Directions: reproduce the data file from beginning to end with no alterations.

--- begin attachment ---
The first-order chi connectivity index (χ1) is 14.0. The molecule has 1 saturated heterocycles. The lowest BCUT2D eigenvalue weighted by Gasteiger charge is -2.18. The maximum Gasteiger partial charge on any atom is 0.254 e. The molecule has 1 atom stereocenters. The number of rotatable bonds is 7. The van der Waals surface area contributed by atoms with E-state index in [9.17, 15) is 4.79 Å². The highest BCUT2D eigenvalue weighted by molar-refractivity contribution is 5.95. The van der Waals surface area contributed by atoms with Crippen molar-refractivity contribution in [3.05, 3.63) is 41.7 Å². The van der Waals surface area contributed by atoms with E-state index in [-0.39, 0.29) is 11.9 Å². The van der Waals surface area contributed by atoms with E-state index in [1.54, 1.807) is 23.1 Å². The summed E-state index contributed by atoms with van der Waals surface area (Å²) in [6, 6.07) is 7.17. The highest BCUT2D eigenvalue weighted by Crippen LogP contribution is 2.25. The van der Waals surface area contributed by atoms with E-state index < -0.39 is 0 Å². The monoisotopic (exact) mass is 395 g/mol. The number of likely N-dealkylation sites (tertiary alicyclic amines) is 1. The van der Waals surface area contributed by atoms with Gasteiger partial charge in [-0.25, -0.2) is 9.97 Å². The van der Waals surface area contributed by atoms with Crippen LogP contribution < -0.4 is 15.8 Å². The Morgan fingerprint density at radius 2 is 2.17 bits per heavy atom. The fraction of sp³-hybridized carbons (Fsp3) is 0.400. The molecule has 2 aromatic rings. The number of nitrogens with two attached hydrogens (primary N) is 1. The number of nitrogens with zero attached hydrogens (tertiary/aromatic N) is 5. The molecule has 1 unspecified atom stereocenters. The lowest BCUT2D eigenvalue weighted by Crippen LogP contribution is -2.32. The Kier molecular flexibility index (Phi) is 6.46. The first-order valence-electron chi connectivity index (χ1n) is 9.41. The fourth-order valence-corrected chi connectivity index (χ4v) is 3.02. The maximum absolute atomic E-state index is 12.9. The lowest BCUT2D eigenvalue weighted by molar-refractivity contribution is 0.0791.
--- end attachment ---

The first-order chi connectivity index (χ1) is 14.0. The molecule has 1 saturated heterocycles. The lowest BCUT2D eigenvalue weighted by Gasteiger charge is -2.18. The maximum Gasteiger partial charge on any atom is 0.254 e. The molecule has 1 atom stereocenters. The number of rotatable bonds is 7. The van der Waals surface area contributed by atoms with E-state index in [9.17, 15) is 4.79 Å². The highest BCUT2D eigenvalue weighted by molar-refractivity contribution is 5.95. The van der Waals surface area contributed by atoms with Crippen molar-refractivity contribution in [3.05, 3.63) is 41.7 Å². The van der Waals surface area contributed by atoms with E-state index in [-0.39, 0.29) is 11.9 Å². The van der Waals surface area contributed by atoms with E-state index in [1.54, 1.807) is 23.1 Å². The summed E-state index contributed by atoms with van der Waals surface area (Å²) in [6, 6.07) is 7.17. The highest BCUT2D eigenvalue weighted by Crippen LogP contribution is 2.25. The van der Waals surface area contributed by atoms with E-state index < -0.39 is 0 Å². The monoisotopic (exact) mass is 395 g/mol. The number of likely N-dealkylation sites (tertiary alicyclic amines) is 1. The van der Waals surface area contributed by atoms with Gasteiger partial charge in [-0.25, -0.2) is 9.97 Å². The van der Waals surface area contributed by atoms with Crippen LogP contribution < -0.4 is 15.8 Å². The Morgan fingerprint density at radius 2 is 2.17 bits per heavy atom. The fraction of sp³-hybridized carbons (Fsp3) is 0.400. The molecule has 2 aromatic rings. The number of nitrogens with two attached hydrogens (primary N) is 1. The number of nitrogens with zero attached hydrogens (tertiary/aromatic N) is 5. The molecule has 1 unspecified atom stereocenters. The lowest BCUT2D eigenvalue weighted by Crippen LogP contribution is -2.32. The Kier molecular flexibility index (Phi) is 6.46. The first-order valence-electron chi connectivity index (χ1n) is 9.41. The fourth-order valence-corrected chi connectivity index (χ4v) is 3.02. The maximum absolute atomic E-state index is 12.9. The lowest BCUT2D eigenvalue weighted by molar-refractivity contribution is 0.0791.